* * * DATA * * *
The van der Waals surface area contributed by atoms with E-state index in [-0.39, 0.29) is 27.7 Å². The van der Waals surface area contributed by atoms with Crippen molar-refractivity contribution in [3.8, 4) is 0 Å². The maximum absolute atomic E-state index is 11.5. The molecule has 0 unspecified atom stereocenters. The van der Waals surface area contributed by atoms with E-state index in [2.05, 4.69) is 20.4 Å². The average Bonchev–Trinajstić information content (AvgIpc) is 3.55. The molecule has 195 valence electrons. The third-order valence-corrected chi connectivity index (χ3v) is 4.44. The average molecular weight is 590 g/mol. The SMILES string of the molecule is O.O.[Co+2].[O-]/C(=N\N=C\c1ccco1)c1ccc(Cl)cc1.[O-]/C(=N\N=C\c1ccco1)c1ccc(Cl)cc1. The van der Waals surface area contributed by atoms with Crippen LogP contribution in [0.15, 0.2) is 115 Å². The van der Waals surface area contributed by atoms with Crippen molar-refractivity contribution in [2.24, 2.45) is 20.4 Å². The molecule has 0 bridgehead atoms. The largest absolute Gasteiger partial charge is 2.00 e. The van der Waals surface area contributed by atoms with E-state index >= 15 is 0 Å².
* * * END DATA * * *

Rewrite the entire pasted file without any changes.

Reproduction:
The van der Waals surface area contributed by atoms with E-state index in [-0.39, 0.29) is 27.7 Å². The van der Waals surface area contributed by atoms with Crippen molar-refractivity contribution in [3.8, 4) is 0 Å². The maximum absolute atomic E-state index is 11.5. The molecule has 0 unspecified atom stereocenters. The van der Waals surface area contributed by atoms with E-state index in [2.05, 4.69) is 20.4 Å². The average Bonchev–Trinajstić information content (AvgIpc) is 3.55. The molecule has 195 valence electrons. The third-order valence-corrected chi connectivity index (χ3v) is 4.44. The average molecular weight is 590 g/mol. The SMILES string of the molecule is O.O.[Co+2].[O-]/C(=N\N=C\c1ccco1)c1ccc(Cl)cc1.[O-]/C(=N\N=C\c1ccco1)c1ccc(Cl)cc1. The van der Waals surface area contributed by atoms with Crippen LogP contribution in [0.15, 0.2) is 115 Å². The van der Waals surface area contributed by atoms with Crippen molar-refractivity contribution in [2.24, 2.45) is 20.4 Å². The molecule has 0 bridgehead atoms. The largest absolute Gasteiger partial charge is 2.00 e. The van der Waals surface area contributed by atoms with E-state index >= 15 is 0 Å².